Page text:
Big Bad Hair: Metallica

February 12, 2009

I had a chat with Boz today. He’s the sword-fighting movie-reviewing laugh-generating co-host of Here Goes Nothing, one of my favourite podcasts. He also does a dead-on Cartman if you ask, which I didn’t.

Anyway, Boz and I talked about the 80s output of Metallica, a band he worships, but one I am so-so about. That’s the latest episode of Big Bad Hair, available here.

Just to flesh that all out, I basically break Metallica down into three periods:

  • The 1980s. Grubby, skinny California kids playing impossibly fast, brutally heavy thrash metal, but with hints of experimentation and a clear sense of song structure. The albums of this period, Kill ’em All, Ride the Lightning, Master of Puppets and ... And Justice For All are pretty diverse, but chart the band’s rise from local heroes to international superstars.
  • The 1990s. Opening with a bang — 1991’s untitled “black album,” Metallica was suddenly on the radio, on MTV, and maybe even on Dad’s car stereo. Abandoning the long, violent riffage of their earlier work, the band crafted shorter songs with simpler riffs, and scored the biggest hit of their career and one of the biggest-selling albums of all time. The rest of the decade — Load and ReLoad, and some more experimental stuff — was uneven, and there were sightings of haircuts and eyeliner.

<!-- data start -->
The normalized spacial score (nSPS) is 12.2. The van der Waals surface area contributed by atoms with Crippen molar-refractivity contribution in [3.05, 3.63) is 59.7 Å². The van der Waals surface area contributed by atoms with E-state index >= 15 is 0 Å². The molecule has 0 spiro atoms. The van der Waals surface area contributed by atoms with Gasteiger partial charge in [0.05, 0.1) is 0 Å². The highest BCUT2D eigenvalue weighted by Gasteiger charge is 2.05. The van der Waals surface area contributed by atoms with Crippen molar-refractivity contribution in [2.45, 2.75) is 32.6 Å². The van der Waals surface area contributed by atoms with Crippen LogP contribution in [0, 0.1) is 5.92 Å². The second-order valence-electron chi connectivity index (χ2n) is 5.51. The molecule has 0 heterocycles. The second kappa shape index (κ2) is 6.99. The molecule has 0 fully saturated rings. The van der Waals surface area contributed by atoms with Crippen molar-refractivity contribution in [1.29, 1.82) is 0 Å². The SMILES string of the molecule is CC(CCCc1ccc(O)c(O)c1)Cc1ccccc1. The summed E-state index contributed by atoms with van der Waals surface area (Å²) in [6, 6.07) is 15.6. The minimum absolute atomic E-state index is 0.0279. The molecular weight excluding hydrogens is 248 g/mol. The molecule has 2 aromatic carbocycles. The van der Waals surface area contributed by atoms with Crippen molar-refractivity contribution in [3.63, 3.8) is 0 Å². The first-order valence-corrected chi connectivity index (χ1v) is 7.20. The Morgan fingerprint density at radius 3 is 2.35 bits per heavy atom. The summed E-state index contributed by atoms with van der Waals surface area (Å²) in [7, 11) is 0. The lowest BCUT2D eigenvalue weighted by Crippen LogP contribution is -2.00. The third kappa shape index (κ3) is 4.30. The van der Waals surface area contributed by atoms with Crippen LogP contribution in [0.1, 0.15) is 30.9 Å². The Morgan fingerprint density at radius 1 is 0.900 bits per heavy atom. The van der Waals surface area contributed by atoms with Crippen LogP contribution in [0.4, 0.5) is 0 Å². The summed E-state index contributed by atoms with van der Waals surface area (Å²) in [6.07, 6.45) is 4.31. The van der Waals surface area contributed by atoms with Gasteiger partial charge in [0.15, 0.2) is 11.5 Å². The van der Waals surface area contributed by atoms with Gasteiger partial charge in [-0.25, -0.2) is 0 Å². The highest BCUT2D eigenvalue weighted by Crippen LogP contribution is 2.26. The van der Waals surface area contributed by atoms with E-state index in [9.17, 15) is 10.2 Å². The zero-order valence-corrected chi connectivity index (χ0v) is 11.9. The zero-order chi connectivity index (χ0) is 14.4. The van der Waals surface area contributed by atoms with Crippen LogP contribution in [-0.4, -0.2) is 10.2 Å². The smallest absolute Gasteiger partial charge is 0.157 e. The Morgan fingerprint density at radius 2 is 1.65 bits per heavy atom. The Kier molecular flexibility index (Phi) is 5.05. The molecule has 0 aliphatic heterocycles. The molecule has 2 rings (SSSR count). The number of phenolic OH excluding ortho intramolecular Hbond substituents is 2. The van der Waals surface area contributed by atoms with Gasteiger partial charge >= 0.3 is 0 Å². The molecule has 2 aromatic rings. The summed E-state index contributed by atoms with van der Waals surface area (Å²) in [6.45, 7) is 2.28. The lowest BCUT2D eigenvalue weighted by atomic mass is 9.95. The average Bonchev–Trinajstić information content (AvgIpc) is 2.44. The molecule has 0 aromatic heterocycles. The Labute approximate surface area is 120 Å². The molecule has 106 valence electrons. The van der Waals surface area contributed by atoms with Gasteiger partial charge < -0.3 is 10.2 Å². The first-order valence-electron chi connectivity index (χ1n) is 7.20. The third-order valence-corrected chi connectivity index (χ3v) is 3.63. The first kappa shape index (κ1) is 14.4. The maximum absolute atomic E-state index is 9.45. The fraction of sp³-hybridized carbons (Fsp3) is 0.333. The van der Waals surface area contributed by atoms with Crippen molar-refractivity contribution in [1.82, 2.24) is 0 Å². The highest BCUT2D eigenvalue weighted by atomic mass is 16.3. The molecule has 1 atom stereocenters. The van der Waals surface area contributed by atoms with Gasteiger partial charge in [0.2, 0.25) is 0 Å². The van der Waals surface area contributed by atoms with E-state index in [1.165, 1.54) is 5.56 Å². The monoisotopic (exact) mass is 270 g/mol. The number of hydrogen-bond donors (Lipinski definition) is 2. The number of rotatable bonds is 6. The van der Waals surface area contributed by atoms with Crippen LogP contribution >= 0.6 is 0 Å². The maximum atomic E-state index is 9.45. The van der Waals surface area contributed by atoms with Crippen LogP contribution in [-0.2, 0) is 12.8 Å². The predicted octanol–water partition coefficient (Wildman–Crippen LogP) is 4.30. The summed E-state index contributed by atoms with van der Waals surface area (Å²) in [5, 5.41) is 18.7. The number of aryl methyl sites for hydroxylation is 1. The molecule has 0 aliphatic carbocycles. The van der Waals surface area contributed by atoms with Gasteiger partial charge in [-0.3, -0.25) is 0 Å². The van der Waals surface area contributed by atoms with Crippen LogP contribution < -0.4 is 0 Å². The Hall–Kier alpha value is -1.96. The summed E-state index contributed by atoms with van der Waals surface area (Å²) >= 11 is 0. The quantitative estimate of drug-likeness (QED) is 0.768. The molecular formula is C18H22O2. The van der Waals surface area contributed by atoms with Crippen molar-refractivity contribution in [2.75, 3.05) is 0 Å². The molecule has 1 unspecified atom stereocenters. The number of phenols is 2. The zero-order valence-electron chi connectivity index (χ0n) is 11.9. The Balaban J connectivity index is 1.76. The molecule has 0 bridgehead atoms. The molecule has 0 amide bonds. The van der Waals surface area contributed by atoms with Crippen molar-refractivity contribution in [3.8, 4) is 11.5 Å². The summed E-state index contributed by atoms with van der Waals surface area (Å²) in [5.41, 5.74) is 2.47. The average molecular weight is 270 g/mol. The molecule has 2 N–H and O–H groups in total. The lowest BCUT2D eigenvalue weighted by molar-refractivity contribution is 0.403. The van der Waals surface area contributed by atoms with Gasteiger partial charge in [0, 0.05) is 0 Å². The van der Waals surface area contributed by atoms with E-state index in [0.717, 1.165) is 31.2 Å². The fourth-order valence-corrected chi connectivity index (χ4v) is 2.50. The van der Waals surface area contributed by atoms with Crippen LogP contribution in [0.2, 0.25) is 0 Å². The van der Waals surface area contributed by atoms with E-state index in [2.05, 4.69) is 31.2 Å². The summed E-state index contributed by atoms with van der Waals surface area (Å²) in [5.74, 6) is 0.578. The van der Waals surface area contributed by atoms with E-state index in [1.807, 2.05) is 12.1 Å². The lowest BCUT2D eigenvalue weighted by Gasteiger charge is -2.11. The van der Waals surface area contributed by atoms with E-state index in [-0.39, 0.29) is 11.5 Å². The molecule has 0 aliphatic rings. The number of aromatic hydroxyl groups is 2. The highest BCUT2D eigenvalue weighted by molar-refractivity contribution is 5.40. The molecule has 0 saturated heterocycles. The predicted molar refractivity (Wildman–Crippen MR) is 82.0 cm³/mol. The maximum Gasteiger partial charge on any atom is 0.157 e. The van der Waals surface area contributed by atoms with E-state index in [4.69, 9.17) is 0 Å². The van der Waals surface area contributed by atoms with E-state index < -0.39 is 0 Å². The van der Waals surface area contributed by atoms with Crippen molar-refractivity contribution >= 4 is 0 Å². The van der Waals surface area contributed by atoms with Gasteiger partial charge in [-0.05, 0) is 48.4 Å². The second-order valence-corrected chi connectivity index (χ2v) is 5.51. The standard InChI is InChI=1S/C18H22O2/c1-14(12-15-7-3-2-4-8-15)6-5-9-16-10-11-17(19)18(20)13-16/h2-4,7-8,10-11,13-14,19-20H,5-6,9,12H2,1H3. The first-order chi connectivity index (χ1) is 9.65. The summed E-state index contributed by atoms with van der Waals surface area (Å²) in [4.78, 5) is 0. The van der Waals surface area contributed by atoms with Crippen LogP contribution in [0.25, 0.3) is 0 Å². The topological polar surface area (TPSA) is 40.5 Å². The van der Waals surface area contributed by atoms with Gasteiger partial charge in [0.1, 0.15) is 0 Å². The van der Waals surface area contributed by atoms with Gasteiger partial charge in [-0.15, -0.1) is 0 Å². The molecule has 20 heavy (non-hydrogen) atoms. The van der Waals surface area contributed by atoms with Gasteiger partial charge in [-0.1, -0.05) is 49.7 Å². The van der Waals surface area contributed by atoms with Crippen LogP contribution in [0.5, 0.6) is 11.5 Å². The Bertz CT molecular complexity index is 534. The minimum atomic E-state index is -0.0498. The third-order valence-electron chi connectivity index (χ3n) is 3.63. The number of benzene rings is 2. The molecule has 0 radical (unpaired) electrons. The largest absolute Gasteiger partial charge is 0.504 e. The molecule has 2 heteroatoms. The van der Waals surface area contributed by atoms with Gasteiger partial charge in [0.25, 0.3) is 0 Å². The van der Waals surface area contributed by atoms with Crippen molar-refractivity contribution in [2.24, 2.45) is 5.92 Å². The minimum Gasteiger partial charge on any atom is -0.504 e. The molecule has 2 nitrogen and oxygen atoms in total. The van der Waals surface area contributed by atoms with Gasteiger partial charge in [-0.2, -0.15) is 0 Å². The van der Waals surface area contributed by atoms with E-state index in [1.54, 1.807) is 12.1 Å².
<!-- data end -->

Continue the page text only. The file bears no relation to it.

• The 2000s. Low point: St. Anger, a ridiculous, inexcusable recording. But then the documentary Some Kind Of Monster told the story of just how Metallica fell into that pit of suck, and how the band crawled back out. This paved the way for Death Magnetic, last year’s epic, perfect metal album … and their inclusion this year in the Rock n Roll Hall of Fame.


  1. metalica is beast they pretty ill come look at my review(s) only got one so far looking to do one on the sidekick 2008

  2. That’s pretty much my take on Metallica as well. I love the black album, and some of their earlier stuff, but the local radio stations here have really soured me to the three or four songs they play constantly. I’ve only heard This I Swear off of the new CD, and I don’t care for it, but I need to hear the rest.

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